Had it not been for Jim Currigan, Diamondback’s video coordinator, the entire incident likely would have vanished the same way the bird did.

Now, it’s on YouTube where millions upon millions of people will view for years to come.

Randy Johnson Profile

Randy Johnson played 22 seasons of Major League baseball from 1988 through 2009. This was for six teams, mainly the Seattle Mariners and Arizona Diamondbacks.

Nicknamed “The Big Unit,” at 6′ 10″ tall, Randy Johnson was one of the tallest players and most intimidating pitchers in baseball history.

Known for a dominating fastball and devastating slider from the left side, Johnson struggled early in his career. He led the league in strikeouts nine times, six times surpassing 300 strikeouts in a season.

Randy Johnson led the league in complete games four times, ERA, winning percentage four times, innings pitched twice. He was co-World Series MVP with Curt Schilling in 2001 when he won three games for the Arizona Diamondbacks in taking down the New York Yankees. 

Johnson joined an exclusive club in 2002 when he led the league in wins, ERA, and strikeouts, known as the Triple Crown for pitchers.

Randy Johnson won four consecutive Cy Young Awards from 1999 through 2002, and his 303 wins are the fifth most among left-handed pitchers in league history. In addition, Johnson’s 4875 strikeouts rank second only to Nolan Ryan.

On May 18, 2004, Johnson made history by becoming the oldest pitcher to throw a perfect game. He did so against the Atlanta Braves, striking out 13 in a 2-0 win. Johnson was a 10-time All-Star, won Cy Young Awards in both leagues, and was one of only two players to win the award in four consecutive years.

Attributed to his longevity and dominance, Johnson was one of only 20 pitchers in the league to defeat all 30 MLB teams at least once.

Retiring after the 2009 season, Johnson was inducted into the Baseball Hall of Fame in 2015. He was the first member of the Hall of Fame with a Diamondbacks uniform on his plaque. He is still the only one.

The list of Johnson’s accomplishments is nearly endless. Let’s take a closer look:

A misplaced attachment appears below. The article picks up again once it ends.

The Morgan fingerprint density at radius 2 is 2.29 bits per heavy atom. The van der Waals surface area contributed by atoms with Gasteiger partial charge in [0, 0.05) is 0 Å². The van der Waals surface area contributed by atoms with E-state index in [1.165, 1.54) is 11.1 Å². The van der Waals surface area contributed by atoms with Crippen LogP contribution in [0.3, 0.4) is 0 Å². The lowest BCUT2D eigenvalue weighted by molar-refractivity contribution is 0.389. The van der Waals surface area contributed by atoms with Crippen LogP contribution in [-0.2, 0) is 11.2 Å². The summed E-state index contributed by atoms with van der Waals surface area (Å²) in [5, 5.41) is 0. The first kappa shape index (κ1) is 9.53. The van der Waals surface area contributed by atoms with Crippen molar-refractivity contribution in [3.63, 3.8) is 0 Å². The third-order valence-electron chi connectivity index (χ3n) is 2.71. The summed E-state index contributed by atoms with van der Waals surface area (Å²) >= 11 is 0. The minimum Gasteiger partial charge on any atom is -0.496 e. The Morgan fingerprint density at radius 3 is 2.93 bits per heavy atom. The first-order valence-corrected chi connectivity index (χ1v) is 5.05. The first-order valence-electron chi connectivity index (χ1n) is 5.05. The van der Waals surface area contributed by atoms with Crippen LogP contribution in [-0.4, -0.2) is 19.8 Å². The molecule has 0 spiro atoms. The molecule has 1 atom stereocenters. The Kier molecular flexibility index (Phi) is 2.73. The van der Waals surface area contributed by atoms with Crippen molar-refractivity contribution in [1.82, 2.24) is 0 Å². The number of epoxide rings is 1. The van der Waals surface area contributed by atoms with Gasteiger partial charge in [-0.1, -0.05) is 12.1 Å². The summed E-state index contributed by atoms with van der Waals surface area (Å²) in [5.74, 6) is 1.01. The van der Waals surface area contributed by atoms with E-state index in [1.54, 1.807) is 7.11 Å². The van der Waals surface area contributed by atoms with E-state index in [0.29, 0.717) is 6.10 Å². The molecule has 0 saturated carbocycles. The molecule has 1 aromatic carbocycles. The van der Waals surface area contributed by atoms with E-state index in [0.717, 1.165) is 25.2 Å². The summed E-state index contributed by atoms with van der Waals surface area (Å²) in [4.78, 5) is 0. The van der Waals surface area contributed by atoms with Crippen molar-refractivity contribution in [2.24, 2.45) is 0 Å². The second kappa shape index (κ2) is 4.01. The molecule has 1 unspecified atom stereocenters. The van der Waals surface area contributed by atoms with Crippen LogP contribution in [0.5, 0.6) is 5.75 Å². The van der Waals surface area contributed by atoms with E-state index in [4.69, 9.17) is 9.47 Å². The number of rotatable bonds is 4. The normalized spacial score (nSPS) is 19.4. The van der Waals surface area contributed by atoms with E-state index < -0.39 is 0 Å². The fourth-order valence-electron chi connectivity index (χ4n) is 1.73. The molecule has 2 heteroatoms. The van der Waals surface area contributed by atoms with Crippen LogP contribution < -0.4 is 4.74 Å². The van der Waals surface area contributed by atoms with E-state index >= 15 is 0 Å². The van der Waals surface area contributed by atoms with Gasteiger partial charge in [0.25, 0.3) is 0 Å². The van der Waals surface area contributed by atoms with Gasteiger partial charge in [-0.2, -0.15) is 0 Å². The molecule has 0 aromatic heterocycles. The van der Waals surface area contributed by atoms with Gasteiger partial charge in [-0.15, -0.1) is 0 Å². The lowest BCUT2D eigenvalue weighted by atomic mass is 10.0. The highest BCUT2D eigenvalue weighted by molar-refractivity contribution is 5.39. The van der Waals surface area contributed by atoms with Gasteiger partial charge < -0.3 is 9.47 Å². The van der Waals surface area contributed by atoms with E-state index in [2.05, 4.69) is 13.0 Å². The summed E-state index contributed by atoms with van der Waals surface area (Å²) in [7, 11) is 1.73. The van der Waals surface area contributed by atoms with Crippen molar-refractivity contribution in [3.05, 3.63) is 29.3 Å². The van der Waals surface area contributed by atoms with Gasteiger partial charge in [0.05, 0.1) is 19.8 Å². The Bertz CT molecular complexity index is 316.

• Johnson threw his first no-hitter as a member of the Seattle Mariners on June 2, 1990, against the Detroit Tigers.
  • Johnson made his first of ten All-Star teams in 1990 and his last 14 years later in 2004.
  • Led the league in strikeouts 1992-1995, 1999-2002, 2004
  • Led the league for lowest 
  • ERA in 1995, 1999, 2001, 2002
  • Won three games in the 2001 World Series and the Triple Crown in 2002
  • Won the Warren Spahn Award four consecutive seasons from 1999 through 2002
  • Struck out 16 in a relief appearance against the Padres on July 18, 2001
  • Holds the record for most games with 11,12,13,14, or 15 strikeouts
  • Co-Winner of the Babe Ruth Award in 2001 with teammate Curt Schilling
  • Earned his 300th career MLB win by defeating the Washington Nationals, 5-1 on June 4, 2009.
  • Defeated every team in MLB at least once
  • Set the record for most strikeouts in a game by a left-handed pitcher when he fanned 20 Reds on May 8, 2001
  • Set an American League record for strikeouts in a nine-inning game by a left-handed pitcher with 19 punchouts against the As. He did it again against the White Sox in 1997.
  • Johnson ran off a streak of 16 consecutive decisions with a win from 1995 to 1997
  • Elected to the Mariners Hall of Fame
  • Most strikeouts for any left-handed pitcher in the history of MLB
  • Recorded three strikeouts in an inning on nine pitches twice (September 2, 1998, against the Braves and August 23, 2001, against Pirates)
  • Johnson received the third-highest vote for the Baseball Hall of Fame (97.3%) among all pitchers.
  • Despite all of Johnson’s accomplishments over a two-decade career, he is most known hitting a bird in a preseason game.